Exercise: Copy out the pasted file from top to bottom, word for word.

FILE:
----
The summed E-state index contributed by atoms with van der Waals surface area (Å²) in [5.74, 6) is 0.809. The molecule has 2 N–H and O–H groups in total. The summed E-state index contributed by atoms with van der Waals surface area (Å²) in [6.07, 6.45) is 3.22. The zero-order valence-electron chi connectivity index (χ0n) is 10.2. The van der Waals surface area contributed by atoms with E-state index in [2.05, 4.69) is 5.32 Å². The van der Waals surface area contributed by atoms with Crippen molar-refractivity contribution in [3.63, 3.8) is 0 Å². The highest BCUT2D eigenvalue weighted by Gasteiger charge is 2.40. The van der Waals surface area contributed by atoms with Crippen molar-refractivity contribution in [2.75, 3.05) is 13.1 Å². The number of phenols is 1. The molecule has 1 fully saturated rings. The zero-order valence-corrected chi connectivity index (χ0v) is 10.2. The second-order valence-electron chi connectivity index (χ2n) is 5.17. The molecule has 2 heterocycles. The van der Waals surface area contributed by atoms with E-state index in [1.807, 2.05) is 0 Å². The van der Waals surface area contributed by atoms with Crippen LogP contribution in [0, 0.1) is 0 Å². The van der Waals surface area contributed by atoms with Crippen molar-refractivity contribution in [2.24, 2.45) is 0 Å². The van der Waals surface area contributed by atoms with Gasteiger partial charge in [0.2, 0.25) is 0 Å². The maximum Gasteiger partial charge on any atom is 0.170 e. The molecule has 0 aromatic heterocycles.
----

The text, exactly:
The summed E-state index contributed by atoms with van der Waals surface area (Å²) in [5.74, 6) is 0.809. The molecule has 2 N–H and O–H groups in total. The summed E-state index contributed by atoms with van der Waals surface area (Å²) in [6.07, 6.45) is 3.22. The zero-order valence-electron chi connectivity index (χ0n) is 10.2. The van der Waals surface area contributed by atoms with E-state index in [2.05, 4.69) is 5.32 Å². The van der Waals surface area contributed by atoms with Crippen molar-refractivity contribution in [3.63, 3.8) is 0 Å². The highest BCUT2D eigenvalue weighted by Gasteiger charge is 2.40. The van der Waals surface area contributed by atoms with Crippen molar-refractivity contribution in [2.75, 3.05) is 13.1 Å². The number of phenols is 1. The molecule has 1 fully saturated rings. The zero-order valence-corrected chi connectivity index (χ0v) is 10.2. The second-order valence-electron chi connectivity index (χ2n) is 5.17. The molecule has 2 heterocycles. The van der Waals surface area contributed by atoms with E-state index in [1.807, 2.05) is 0 Å². The van der Waals surface area contributed by atoms with Crippen LogP contribution in [0, 0.1) is 0 Å². The van der Waals surface area contributed by atoms with Crippen molar-refractivity contribution in [2.24, 2.45) is 0 Å². The van der Waals surface area contributed by atoms with Gasteiger partial charge in [0.2, 0.25) is 0 Å². The maximum Gasteiger partial charge on any atom is 0.170 e. The molecule has 0 aromatic heterocycles.